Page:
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Osteochondral Lesions of the Talus


  • although a traumatic etiology is believed to play a major role in production of these lesions, idiopathic osteonecrosis may be another factor;
  • anterolateral lesions:
    • may result from impaction of talus on fibula as the dorsiflexed ankle is forced into inversion (see ankle sprain);
    • the vast majority are caused by trauma;
    • these lesions tend to be shallow;
  • posteromedial lesions:
    • most of these lesions probably arised from trauma (but many will have an atraumatic etiology);
    • may result from impaction of posteromedial talus on tibia, as plantar flexion ankle is forced into inversion and exteranal rotation;
    • these lesions are deeper and cup shaped;
    • exam: palpate just posterior to the medial malleolus with the ankle dorsiflexed (may resemble pending rupture of posterior tib)

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  • joint line tenderness and effusion;


  • osteochondral frx may be anterior or posterior to dome, requiring plantar or dorsiflexion of ankle to be visible on mortise view;
  • if radiographs are negative consider repeat radiographs in 2-4 weeks;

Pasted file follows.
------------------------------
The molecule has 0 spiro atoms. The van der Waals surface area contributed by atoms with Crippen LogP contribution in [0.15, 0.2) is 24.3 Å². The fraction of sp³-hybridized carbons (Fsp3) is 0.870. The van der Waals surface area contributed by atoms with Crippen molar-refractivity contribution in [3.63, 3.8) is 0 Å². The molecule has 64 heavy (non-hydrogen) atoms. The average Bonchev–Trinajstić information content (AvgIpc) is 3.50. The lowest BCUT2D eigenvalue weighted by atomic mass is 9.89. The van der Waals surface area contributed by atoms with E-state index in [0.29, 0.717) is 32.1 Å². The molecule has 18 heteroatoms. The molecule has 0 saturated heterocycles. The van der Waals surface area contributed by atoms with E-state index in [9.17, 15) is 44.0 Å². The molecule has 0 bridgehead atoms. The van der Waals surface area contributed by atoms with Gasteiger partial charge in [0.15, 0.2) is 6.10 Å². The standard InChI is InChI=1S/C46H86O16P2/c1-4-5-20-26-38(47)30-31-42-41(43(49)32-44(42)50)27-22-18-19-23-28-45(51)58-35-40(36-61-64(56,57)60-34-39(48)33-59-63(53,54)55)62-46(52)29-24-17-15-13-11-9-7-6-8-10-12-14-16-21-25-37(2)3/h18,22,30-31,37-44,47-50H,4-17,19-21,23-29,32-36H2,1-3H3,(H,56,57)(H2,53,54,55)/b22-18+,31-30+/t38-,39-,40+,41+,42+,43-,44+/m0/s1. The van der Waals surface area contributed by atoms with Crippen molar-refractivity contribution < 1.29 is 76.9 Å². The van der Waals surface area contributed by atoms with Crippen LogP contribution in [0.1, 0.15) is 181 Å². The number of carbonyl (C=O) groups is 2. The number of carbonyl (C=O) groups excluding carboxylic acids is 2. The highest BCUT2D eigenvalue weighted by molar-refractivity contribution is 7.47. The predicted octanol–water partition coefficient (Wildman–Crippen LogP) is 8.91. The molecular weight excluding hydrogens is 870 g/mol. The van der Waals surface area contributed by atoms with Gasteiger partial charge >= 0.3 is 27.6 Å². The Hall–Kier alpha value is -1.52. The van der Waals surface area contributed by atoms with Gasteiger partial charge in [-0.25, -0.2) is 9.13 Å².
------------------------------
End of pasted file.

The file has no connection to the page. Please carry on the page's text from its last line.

• radiographic classification: (Berndt and Harty)
    • note: that radiographic findings may or may not correlate w/ arthroscopic findings nor prognosis;
      • I: small area of compression;
      • II: partially detached osteochondral lesion;
      • III: completely detached, non-displaced fragment;
      • IV: detached and displaced fragment;

Bone Scan

  • usually not ordered until 8-12 weeks following diagnosis;
  • a negative bone scan will r/o the diagnosis;
  • if bone scan is positive then order either CT or MRI;

CT Scan

  • offers more accurate staging of the lesion;


Non Operative Treatment

  • no evidence that non wt bearing cast offers improved results over wt bearing casts;
  • no evidence that patients need to be immobilized if they are kept non wt bearing;

Operative Treatment

For a comprehensive review of Osteochondral grafting on Wheeless readers should also visit:

Osteochondral Lesions of the Talus – Allograft Repair


  • Arthroscopy of the Ankle:
    • osteochondral lesions of the talus can be debrided, and loose bodies and small osteochondral fragments can be removed;
    • use of non-invasive or invasive distraction improves access to joint and allows adequate debridement and curettage of bed;
    • anterolateral lesions can be addressed from the anterolateral portal;
    • in the study by Kumai, et al (1999), the authors noted good clinical results w/ arthroscopy and K wire drilling of the OCD lesions in patients who were younger than 50 years;
    • posteromedial lesions can be difficult to access;
      • w/ large fragments ORIF may be required, w/ osteotomy of the medial malleolus being required for exposure;
      • ORIF allows direct observation of the lesion and accurate repair;
      • w/ ORIF immobilization in a non wt bearing cast is required for 6-10 weeks